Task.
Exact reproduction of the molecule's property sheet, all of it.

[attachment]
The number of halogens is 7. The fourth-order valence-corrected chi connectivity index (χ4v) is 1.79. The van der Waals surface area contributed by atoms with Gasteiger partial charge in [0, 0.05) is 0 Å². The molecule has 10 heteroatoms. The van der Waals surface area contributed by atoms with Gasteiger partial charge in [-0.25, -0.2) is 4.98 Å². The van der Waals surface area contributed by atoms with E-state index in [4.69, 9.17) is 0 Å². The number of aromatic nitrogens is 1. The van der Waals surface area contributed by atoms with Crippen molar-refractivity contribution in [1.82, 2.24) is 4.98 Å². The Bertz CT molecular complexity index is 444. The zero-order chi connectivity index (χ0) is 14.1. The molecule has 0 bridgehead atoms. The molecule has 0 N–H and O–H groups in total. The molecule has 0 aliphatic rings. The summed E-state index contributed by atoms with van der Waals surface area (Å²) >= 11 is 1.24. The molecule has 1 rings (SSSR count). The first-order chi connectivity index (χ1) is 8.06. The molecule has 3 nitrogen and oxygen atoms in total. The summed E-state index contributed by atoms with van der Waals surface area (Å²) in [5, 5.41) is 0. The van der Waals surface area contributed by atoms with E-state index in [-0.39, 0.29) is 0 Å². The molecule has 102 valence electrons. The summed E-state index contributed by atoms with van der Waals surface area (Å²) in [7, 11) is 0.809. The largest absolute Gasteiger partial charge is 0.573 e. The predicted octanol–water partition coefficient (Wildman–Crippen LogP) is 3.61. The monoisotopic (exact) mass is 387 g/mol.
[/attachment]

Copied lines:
The number of halogens is 7. The fourth-order valence-corrected chi connectivity index (χ4v) is 1.79. The van der Waals surface area contributed by atoms with Gasteiger partial charge in [0, 0.05) is 0 Å². The molecule has 10 heteroatoms. The van der Waals surface area contributed by atoms with Gasteiger partial charge in [-0.25, -0.2) is 4.98 Å². The van der Waals surface area contributed by atoms with E-state index in [4.69, 9.17) is 0 Å². The number of aromatic nitrogens is 1. The van der Waals surface area contributed by atoms with Crippen molar-refractivity contribution in [1.82, 2.24) is 4.98 Å². The Bertz CT molecular complexity index is 444. The zero-order chi connectivity index (χ0) is 14.1. The molecule has 0 bridgehead atoms. The molecule has 0 N–H and O–H groups in total. The molecule has 0 aliphatic rings. The summed E-state index contributed by atoms with van der Waals surface area (Å²) >= 11 is 1.24. The molecule has 1 rings (SSSR count). The first-order chi connectivity index (χ1) is 8.06. The molecule has 3 nitrogen and oxygen atoms in total. The summed E-state index contributed by atoms with van der Waals surface area (Å²) in [5, 5.41) is 0. The van der Waals surface area contributed by atoms with E-state index in [-0.39, 0.29) is 0 Å². The molecule has 102 valence electrons. The summed E-state index contributed by atoms with van der Waals surface area (Å²) in [7, 11) is 0.809. The largest absolute Gasteiger partial charge is 0.573 e. The predicted octanol–water partition coefficient (Wildman–Crippen LogP) is 3.61. The monoisotopic (exact) mass is 387 g/mol.